Figure 8: Default route for IPv6
Figure 8: Default route for IPv6

Launching EC2 instances

You can now head over to EC2 within the AWS Console and launch your first IPv6-enabled EC2 instance.

AWS uses stateful IPv6 address assignment. Therefore IPv6 addresses are assigned via DHCPv6 and not Stateless Autoconfiguration (SLAAC). Most operating systems (OS) are not prepared to acquire an IPv6 address via DHCPv6 out of the box and AWS has unfortunately only updated the AMI for Amazon Linux to do so. The common AMI for Ubuntu 16.04 will fail to acquire an IPv6 address out of the box and the Windows 2016 AMI should be updated to disable Teredo.

Also older versions of Ubuntu Linux and Windows 2016 might have issues picking up an IPv6 address at all. Here it is recommended to use the latest AMI version.

Ubuntu 16.04

Under Ubuntu 16.04 you will need to update the new file “/etc/network/interfaces.d/60-eth0-with-ipv6.cfg” and add the following content:

iface eth0 inet6 dhcp

Afterwards restart the network stack with sudo service networking restart.

Using the command ip -6 address you will see the IPv6 address assigned to eth0 via DHCPv6:

ubuntu@ip-172-31-8-35:~$ ip -6 address
1: lo: <LOOPBACK,UP,LOWER_UP> mtu 65536 state UNKNOWN qlen 1
    inet6 ::1/128 scope host
       valid_lft forever preferred_lft forever
2: eth0: <BROADCAST,MULTICAST,UP,LOWER_UP> mtu 9001 state UP qlen 1000
    inet6 2600:1f16:dc1:f800:4e68:4a28:f5b6:22bd/128 scope global
       valid_lft forever preferred_lft forever
    inet6 fe80::6d:ceff:fe42:4535/64 scope link
       valid_lft forever preferred_lft forever

You can also pass the following script via User Data, when creating a new Ubuntu instance:

#!/bin/bash
echo "iface eth0 inet6 dhcp" >> /etc/network/interfaces.d/60-eth0-with-ipv6.cfg
dhclient -6 -N

This will setup DHCPv6 persistently for subsequent boots and acquire an IPv6 during the initial boot.

Ubuntu 14.04

The above instructions for Ubuntu 16.04 do not work under Ubuntu 14.04 and actually render an EC2 host inaccessible.

Instead you will need to update the file /etc/network/interfaces.d/eth0.cfg to look like this:

auto eth0
iface eth0 inet dhcp
    up dhclient -6 $IFACE

Here, you can also pass the following script via User Data, when creating a new Ubuntu instance:

#!/bin/bash
echo "    up dhclient -6 $IFACE" >> /etc/network/interfaces.d/eth0.cfg
dhclient -6 -N

This will setup DHCPv6 persistently for subsequent boots and acquire an IPv6 during the initial boot.

RHEL 7 / CentOS 7

If you’re using Redhat Enterprise Linux 7 or CentOS 7 you will need to update two files:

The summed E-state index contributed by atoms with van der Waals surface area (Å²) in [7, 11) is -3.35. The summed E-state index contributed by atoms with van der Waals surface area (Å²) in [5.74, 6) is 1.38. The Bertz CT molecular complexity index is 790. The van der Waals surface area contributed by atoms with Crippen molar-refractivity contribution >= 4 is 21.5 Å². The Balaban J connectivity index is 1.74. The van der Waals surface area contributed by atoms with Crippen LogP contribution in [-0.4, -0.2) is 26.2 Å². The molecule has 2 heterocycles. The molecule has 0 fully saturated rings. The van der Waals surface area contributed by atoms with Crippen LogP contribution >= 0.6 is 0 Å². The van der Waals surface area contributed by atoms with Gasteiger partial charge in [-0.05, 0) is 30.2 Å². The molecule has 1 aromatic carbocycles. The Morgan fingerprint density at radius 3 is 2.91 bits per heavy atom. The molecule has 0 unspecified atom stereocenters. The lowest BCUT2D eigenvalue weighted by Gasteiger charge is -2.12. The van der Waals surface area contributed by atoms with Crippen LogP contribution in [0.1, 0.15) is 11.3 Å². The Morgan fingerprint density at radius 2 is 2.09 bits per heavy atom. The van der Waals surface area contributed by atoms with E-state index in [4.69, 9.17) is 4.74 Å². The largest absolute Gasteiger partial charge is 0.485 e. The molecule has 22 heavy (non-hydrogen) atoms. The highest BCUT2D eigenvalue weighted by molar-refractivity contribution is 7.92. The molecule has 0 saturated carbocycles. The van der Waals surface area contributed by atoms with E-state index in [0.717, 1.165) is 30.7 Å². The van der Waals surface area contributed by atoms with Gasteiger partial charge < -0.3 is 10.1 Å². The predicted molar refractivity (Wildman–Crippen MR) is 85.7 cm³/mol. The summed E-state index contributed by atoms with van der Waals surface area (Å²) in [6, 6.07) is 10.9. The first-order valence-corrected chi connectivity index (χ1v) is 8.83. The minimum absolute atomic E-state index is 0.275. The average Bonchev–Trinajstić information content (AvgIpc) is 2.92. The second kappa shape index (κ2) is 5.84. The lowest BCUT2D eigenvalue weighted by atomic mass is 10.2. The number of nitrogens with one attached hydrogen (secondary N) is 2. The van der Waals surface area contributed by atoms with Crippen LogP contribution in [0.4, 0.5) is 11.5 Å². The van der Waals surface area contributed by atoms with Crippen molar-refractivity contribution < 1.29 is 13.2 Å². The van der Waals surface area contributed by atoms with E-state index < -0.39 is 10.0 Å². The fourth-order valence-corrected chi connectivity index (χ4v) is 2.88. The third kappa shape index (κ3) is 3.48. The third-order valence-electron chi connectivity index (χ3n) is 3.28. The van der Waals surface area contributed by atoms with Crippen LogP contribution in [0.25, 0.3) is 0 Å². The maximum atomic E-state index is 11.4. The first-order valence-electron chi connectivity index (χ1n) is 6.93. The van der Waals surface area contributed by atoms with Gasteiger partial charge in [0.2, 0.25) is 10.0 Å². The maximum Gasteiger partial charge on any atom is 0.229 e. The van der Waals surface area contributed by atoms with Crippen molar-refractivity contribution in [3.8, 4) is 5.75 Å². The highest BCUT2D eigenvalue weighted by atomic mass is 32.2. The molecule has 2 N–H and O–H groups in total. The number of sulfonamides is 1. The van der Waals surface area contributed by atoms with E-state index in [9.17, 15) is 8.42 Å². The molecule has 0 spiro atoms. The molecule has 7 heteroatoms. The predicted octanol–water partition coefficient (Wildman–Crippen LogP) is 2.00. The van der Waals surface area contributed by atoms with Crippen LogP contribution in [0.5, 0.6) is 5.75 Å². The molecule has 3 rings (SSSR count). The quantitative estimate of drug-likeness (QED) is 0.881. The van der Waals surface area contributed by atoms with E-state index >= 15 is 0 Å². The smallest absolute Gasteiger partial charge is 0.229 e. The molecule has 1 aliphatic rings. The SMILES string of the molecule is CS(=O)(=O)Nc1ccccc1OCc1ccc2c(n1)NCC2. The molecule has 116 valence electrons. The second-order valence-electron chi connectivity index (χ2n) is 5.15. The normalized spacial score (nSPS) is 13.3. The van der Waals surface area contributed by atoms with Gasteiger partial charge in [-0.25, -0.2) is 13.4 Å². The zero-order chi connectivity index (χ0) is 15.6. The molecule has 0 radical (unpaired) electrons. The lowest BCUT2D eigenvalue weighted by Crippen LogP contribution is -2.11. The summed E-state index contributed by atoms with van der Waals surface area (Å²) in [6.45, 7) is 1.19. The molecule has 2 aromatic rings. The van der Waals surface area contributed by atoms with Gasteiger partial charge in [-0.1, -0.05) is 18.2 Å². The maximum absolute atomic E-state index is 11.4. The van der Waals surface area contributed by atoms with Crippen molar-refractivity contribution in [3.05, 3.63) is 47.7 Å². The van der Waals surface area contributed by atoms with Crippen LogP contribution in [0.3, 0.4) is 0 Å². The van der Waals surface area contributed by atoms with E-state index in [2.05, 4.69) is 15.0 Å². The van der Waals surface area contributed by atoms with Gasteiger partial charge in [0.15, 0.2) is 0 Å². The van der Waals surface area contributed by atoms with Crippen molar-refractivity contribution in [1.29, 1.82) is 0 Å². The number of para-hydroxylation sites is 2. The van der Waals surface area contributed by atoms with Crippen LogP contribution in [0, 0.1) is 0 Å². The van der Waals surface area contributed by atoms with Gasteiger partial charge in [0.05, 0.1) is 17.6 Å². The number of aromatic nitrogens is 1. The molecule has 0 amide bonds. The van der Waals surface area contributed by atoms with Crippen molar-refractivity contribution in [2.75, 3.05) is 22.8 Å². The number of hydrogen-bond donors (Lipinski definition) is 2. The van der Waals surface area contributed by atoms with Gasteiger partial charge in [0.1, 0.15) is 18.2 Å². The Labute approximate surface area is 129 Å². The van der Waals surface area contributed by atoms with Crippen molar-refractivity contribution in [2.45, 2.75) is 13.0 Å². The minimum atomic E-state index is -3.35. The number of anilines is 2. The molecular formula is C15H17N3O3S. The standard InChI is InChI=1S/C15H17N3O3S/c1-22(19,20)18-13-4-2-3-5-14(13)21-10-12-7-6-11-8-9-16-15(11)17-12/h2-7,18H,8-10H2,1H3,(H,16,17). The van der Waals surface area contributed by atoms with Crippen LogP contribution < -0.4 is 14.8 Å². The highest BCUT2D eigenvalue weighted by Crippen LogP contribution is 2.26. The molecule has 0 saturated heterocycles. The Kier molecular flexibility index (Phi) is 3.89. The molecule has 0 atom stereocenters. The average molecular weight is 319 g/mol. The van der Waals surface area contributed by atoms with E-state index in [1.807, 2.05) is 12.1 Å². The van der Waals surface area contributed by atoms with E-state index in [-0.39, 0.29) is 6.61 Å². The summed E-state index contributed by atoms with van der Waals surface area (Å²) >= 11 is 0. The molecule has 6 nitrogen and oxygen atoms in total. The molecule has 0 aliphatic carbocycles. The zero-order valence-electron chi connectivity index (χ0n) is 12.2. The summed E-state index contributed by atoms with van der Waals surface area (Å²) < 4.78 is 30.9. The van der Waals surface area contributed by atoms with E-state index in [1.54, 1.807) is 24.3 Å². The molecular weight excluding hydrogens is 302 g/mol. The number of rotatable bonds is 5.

First update /etc/sysconfig/network to look like this:

NETWORKING=yes
NETWORKING_IPV6=yes

Next update /etc/sysconfig/network-scripts/ifcfg-eth0 to this content:

DEVICE="eth0"
BOOTPROTO="dhcp"
IPV6INIT=yes
DHCPV6C=yes
NM_CONTROLLED=no
ONBOOT="yes"
TYPE="Ethernet"
USERCTL="yes"
PEERDNS="yes"

Same as with Ubuntu you can also pass the following script via User Data, when creating a new RHEL7/CentOS7 instance:

#!/bin/bash
echo "NETWORKING_IPV6=yes" >> /etc/sysconfig/network
echo -e "BOOTPROTO=\"dhcp\"\nIPV6INIT=\"yes\"\nDHCPV6C=\"yes\"\nNM_CONTROLLED=\"no\"" >> /etc/sysconfig/network-scripts/ifcfg-eth0
service network restart

This will setup DHCPv6 persistently for subsequent boots and acquire an IPv6 during the initial boot.

RHEL 6 / CentOS 6

While RHEL 6 and CentOS should follow the same process as RHEL 7 and CentOS 7, it includes a bug which prevents DHCPv6 from being usable and has only been fixed in very recent versions. Therefore before you can use the above configuration you need to change the file /etc/sysconfig/network-scripts/ifup-eth and change line 327 from if /sbin/dhclient “$DHCLIENTARGS”; then to if /sbin/dhclient $DHCLIENTARGS; then. Yes, that’s correct: Just drop the double quotes.

Windows Server 2016

The AMI for Windows Server 2016 configured to create an IPv6 over IPv4 tunnel via Teredo. The security implications for using IPv6 over IPv4 tunnels are described in RFC7123, while RFC6169 clearly spells out the security concerns with IPv6 tunnels.

Instead we want to solely use a native IPv6 address and disable any IPv6 over IPv4 tunnels.

Open a command prompt in your Windows Server 2016 instance. First remove the Teredo and Isatap tunnel support:

netsh int ipv6 isatap set state disabled
netsh interface teredo set state disable

Your Windows host will now solely have IPv6 connectivity via the Ethernet interface.

But you might notice that your Windows instance will prefer IPv4 connections over IPv6. You can easily test this by opening http://test-ipv6.com/ from a browser on the Windows instance.

This non-recommended behavior can be fixed by downloading and running the Microsoft easy fix wizard for “Prefer IPv6 over IPv4 in prefix policies” from the Windows Support Guidance for configuring IPv6 in Windows for advanced users article. It’s the second item in the second row.

Summary

This blog post showed you how to retrofit your AWS Default VPC and subnets for IPv6. It also showed you how to enable Ubuntu 16.04 and Windows Server 2016 to acquire an IPv6 address via DHCPv6.